With such a low standard to protect against collecting U.S. residents' data, the collection raises major questions about whether it violates the Fourth Amendment to the U.S. Constitution, which protects citizens against unreasonable searches, critics said.
The recent stories show the scope of the data collection by the NSA, said Sharon Bradford Franklin, senior counsel with The Constitution Project, a civil liberties group. "These revelations about the way [section 702] is being interpreted and enforced, and the scope of the collection, increases the likelihood it's violating the Fourth Amendment, by scooping up so much of Americans' communications," she said.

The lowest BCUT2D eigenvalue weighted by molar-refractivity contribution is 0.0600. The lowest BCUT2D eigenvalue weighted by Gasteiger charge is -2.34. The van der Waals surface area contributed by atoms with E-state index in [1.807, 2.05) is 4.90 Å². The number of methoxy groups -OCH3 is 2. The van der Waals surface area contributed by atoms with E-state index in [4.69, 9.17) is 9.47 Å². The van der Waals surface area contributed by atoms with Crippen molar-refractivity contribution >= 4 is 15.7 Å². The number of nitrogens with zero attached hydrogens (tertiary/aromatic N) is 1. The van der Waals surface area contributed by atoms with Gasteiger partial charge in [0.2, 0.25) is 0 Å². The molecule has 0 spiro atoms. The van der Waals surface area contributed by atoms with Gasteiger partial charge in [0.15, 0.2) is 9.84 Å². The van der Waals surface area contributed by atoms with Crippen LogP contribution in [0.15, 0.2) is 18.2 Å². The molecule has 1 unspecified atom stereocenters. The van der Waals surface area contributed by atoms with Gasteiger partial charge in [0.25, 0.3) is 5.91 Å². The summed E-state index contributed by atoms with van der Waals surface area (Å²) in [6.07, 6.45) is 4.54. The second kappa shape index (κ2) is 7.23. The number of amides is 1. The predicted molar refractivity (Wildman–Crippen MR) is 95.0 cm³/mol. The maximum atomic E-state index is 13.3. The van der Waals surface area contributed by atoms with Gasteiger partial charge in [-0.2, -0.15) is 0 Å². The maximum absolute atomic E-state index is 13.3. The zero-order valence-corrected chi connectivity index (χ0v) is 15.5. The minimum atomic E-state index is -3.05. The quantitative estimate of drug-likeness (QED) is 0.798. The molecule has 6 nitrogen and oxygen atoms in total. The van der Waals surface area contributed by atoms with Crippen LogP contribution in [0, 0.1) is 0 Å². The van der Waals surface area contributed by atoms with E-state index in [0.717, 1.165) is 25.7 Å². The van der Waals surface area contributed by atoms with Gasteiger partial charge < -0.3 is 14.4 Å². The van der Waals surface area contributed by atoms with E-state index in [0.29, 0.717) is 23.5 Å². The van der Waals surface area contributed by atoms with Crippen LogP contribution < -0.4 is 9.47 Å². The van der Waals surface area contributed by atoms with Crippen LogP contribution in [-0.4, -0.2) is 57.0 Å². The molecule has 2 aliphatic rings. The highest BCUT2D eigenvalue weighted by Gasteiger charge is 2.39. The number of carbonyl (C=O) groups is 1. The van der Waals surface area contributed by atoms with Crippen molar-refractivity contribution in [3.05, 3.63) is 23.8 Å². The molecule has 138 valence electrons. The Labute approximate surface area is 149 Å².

Grant Gross covers technology and telecom policy in the U.S. government for The IDG News Service. Follow Grant on Twitter at GrantGross. Grant's e-mail address is email@example.com.